Think about the last few things you purchased. They hold the secrets to increasing your sales.
Giving a seminar, I was in a stream of consciousness talking about buying motives and why people buy. As usual I was focused on the customer side, the probable purchaser side, the buyer side of the equation. Then out of the blue I said, “Think of something you just purchased. Why did you buy it?”
All of a sudden a million-watt light bulb went off inside my head — one of those instantaneous AHA messages. I discovered an answer, and it’s an answer everyone can understand.
If you list the last 10 things you purchased, you will discover the motives behind your own buying decisions, and at the same time, you will discover the formula for why others buy. Those “others” are your prospects, your potential customers — you know, the ones you are erroneously trying to “sell.”
When you list the 10 items, do it on a spreadsheet. In the second column, write down whether you needed what you bought or just wanted it. In the third column, write down whether you could afford it on the spot, or if you went over budget and had to charge it.
In the next column, write down how you purchased: Did you go to them, did they come to you, or did you buy it online? If you bought it online, you might want to enter what time of day you bought it. Interesting to note that a high percentage of online purchases are made after 8 p.m.
In the next column, write down whether or not you liked the salesperson (assuming there was one). In the next column, write down the percentage of influence the salesperson had in completing the sale with one being the low and 100 being the high.
In the next column, enter your risk factor in making the purchase with one being the low and 100 being the high. In other words, how much did you fear the purchase, and how much did you fear you were making the right purchase before you bought (usually the higher the purchase — home, car — the more hesitancy).
In the next column, write the word “price” or “value.” If you went for price only, write “price.” If you went mostly for value, then write “value.” There’s a caution here:Only put the word “price” if you went for the lowest price in the category, not the lowest price for the item. In other words, if you bought a BMW, you didn’t buy price; you bought value, regardless of where you bought it.
In the next column, rate your experience by percentage, one being the low and 100 being the high. (One meaning “I’ll never come back,” and 100 meaning, “I’ll be back, buy again and tell my friends.”)
Then in the final column, write a sentence or two about how it happened. The story. If it takes three sentences, make it three. But write enough so that you understand what caused you to make the purchase, and then what caused you to make the purchase from that specific company for that specific product or service.
Now you have enough criteria to identify your own answers. Once you read over the spreadsheet, you may find you want to modify a few of them to get closer to your own reality.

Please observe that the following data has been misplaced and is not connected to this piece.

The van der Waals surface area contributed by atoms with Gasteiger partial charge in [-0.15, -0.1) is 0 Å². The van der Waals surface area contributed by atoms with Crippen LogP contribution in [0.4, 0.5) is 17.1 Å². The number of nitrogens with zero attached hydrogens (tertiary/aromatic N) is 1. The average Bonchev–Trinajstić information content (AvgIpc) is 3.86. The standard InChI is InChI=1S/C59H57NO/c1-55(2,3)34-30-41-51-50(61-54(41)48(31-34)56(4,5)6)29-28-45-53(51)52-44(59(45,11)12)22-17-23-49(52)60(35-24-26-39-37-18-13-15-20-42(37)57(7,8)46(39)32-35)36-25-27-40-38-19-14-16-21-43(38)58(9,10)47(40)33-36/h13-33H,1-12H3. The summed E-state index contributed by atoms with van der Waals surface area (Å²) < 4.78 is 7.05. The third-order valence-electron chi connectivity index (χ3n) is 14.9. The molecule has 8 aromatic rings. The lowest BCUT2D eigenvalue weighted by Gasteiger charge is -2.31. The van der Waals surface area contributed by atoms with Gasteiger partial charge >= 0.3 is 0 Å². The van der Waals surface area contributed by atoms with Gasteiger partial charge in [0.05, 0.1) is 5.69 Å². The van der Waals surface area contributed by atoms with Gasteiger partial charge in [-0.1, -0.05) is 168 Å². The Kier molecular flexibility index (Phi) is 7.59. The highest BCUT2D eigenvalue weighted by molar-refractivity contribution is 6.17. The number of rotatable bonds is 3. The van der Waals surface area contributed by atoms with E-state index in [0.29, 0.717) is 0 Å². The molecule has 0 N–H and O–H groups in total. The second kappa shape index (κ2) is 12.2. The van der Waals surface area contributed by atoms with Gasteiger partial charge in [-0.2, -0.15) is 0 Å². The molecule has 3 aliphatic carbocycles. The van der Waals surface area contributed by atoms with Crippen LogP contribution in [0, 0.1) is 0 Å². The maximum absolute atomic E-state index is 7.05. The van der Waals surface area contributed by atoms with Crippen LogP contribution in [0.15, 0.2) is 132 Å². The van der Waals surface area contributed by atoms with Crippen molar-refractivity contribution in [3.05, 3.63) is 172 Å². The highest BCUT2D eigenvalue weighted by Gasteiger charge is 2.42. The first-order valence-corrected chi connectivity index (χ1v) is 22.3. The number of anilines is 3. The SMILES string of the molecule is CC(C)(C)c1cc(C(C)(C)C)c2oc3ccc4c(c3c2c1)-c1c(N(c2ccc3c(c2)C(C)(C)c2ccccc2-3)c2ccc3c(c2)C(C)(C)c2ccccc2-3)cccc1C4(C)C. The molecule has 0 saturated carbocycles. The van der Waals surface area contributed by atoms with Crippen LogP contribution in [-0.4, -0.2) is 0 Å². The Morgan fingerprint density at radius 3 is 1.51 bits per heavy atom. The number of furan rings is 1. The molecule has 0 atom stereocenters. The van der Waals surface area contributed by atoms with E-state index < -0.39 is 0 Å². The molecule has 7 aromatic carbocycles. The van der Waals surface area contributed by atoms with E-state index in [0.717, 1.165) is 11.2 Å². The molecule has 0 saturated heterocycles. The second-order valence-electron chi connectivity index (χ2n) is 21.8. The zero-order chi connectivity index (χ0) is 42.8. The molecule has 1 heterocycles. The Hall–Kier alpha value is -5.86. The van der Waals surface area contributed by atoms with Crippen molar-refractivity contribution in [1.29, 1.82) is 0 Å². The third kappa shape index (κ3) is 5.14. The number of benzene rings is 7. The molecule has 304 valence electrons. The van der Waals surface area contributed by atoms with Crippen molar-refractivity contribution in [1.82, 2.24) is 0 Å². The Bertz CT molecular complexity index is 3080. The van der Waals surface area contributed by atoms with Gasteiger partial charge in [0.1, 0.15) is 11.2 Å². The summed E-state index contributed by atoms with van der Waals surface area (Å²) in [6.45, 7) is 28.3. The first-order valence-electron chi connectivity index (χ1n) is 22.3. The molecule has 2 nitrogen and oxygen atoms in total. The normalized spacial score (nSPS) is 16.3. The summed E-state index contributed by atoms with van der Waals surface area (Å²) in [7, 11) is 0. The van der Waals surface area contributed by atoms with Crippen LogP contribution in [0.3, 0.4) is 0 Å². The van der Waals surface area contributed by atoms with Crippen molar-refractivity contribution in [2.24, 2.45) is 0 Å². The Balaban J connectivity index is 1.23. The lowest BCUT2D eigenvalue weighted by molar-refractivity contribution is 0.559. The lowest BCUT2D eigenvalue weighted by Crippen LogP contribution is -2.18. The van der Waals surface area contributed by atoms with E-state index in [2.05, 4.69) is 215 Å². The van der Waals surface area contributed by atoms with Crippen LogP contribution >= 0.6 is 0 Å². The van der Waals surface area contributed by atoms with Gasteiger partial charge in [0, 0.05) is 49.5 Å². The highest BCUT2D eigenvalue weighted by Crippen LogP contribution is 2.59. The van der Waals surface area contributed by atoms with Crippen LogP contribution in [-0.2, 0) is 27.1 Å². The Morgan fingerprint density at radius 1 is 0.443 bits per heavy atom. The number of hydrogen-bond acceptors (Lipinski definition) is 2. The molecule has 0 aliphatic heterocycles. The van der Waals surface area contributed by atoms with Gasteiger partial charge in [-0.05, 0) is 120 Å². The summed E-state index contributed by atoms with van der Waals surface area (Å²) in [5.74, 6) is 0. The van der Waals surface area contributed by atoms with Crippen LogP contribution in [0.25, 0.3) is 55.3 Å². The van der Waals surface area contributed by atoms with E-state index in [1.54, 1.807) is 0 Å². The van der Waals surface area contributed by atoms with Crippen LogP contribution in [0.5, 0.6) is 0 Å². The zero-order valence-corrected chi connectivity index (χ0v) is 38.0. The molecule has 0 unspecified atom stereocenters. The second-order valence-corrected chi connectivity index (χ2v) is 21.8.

Pretty simple so far, huh? Let’s take it a little deeper.
When you finished buying, were you happy? Did you find yourself saying it was OK, but …?
It’s important that you note all the “buts.” The buts are the obstacle to your purchases and your sales.
Each time you bought, did you learn lessons about what you promised yourself you wouldn’t do again? Those are the same obstacles to your sales. And were there cases where you selected one vendor over another? Note those reasons because those are the same obstacles to your sales.
Now let’s go all the way to the bottom of the ocean. Compare the way you buy to the way you sell. How congruent are they? How compatible are they? Are you throwing up the same barriers the people you bought from gave you? Are you missing the same nuances in your selling process that caused you to buy or walk away?
Now it’s time for the ultimate question: Would you buy from yourself? Unfortunately, the ultimate answer is “probably not,” and the reason is you haven’t modified your selling process to harmonize with the way your prospects buy.
There’s a hidden treasure. (Of course there is; whenever you go down to the bottom of the ocean, the object is to find the hidden treasure.) The hidden treasure will be revealed to you when you read (or re-read) “Acres of Diamonds” by Russell H. Conwell. All the sales-answers you need are buried in your own backyard.
You already possess the treasure. You just haven’t discovered it yet.
Free GitBit: “Acres of Diamonds” is on my recommended reading list Want the complete list of my recommended library? Go to gitomer.com, register if you’re a first-time user, and enter LIBRARY in the GitBit box.Jeffrey Gitomer is the author of 12 bestselling books. His real-world ideas also are available as online courses at gitomerlearningacademy.com. For information about training and seminars, visit gitomer.com or gitomercertifiedadvisors.com, or email Jeffrey at email@example.com.